I’ve spent my life studying peak performance and the mindset of high achievers.
There’s a difference between how everyone thinks they think and how they actually think.
Popular psychology is all about positivity. Glass half full, look at the bright side, etc.
I read this article in The Atlantic recently on “Defensive Pessimism.” It’s a concept I remember first hearing about in graduate school and is a strategy used by many to combat anxiety.
Basically, you always envision worst-case scenarios playing out. If it can go wrong, it will.
Sounds counter-intuitive, right? Why would you ever want to think that way?
The difference is in what defensive pessimists do next.
Instead of doing nothing (which is what most standard “pessimists” would do), they take a controllable action step towards making sure this worst-case scenario doesn’t play out.
For example, I’ve been doing a lot of virtual trainings lately and I’m always paranoid that technology will fail and my PPT slides aren’t going to display correctly in Zoom.
Worst-case scenario, right? But this leads me to test the technology and slides multiple times beforehand to make sure everything works.
Just consider how different the responses would be from a positive psychologist or a defensive pessimist on this issue:
Scott: “Ya know, I’m really worried about my technology failing during this virtual training…”
Positive psychologist: “I’m sure it will work. Focus on the good.”
Pessimist: “Technology never works. Nothin’ you can do about it.”
Defensive pessimist: “There’s a chance it’ll fail, so just to be sure, what actions are you going to take to ensure it doesn’t?”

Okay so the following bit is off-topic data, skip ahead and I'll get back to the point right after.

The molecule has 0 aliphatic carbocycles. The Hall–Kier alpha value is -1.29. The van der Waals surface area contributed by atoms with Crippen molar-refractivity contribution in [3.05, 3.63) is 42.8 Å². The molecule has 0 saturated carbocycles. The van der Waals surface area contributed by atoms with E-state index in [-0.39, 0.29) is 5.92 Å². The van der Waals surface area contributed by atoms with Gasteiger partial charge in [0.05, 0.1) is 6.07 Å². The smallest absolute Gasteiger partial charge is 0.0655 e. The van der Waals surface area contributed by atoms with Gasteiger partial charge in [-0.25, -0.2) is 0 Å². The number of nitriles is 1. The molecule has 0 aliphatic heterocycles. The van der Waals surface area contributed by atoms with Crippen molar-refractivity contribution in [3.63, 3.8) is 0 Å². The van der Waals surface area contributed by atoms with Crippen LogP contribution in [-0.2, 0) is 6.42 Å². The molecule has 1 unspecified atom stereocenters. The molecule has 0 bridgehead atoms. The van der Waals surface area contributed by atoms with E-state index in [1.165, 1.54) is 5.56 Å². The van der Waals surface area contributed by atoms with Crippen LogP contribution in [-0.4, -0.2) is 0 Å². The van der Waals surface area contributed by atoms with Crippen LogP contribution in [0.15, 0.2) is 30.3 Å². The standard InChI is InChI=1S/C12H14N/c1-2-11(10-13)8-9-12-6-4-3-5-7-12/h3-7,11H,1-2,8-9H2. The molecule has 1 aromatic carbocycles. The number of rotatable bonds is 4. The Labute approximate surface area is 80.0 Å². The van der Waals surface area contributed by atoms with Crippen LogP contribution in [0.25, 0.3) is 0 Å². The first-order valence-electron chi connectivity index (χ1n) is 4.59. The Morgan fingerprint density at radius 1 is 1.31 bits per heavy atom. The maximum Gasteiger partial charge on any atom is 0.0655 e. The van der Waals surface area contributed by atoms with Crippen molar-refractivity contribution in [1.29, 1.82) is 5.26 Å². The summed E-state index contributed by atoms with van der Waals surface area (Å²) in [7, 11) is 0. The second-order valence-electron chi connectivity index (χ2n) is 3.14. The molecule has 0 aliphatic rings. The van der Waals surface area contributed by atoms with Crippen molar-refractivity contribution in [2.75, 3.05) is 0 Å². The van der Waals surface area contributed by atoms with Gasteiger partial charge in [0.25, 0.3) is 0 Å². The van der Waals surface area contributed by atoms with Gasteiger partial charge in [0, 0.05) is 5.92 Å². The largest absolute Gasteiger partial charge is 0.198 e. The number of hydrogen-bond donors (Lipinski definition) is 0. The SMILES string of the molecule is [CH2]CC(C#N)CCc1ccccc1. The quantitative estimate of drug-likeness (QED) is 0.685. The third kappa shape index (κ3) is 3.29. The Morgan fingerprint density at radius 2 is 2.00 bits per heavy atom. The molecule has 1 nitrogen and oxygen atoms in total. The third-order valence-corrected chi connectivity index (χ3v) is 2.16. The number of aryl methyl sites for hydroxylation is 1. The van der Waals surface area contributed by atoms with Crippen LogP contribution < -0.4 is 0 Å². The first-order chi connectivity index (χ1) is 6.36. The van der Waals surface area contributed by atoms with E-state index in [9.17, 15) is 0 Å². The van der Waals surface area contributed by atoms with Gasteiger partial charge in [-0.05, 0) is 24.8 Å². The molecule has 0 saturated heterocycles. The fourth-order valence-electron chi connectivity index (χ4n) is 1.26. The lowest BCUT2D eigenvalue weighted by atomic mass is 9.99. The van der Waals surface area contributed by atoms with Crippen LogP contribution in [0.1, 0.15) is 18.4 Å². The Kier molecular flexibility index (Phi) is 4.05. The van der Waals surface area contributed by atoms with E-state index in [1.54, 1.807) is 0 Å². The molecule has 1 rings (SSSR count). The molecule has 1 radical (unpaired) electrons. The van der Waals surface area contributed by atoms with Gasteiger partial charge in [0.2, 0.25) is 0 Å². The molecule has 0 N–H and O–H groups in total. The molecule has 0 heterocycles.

This is exactly what I’m talking in one of my favorite phrases: Expect the Best; Prepare for the Worst, which is a mental strategy I used with endurance athletes many years ago but is applicable to anything in life.
I realize it’s not what you hear in mainstream high achievement psychology. But I’m hoping it’ll help you recognize different thought patterns for yourself or for those around you, and to tailor your advice accordingly.
One important distinction between pessimists and defensive pessimists: pessimists think GLOBALLY.
If I say to myself, “this entire virtual training is going to be a massive failure,” I can’t take an action step to rectify that specific situation. It’s not concrete. But if I pinpoint localized aspects (like technology, messaging, interaction, etc.), I can then do something about it.
To sign off, I’m curious, do you believe in defensive pessimism and do you use it in your life?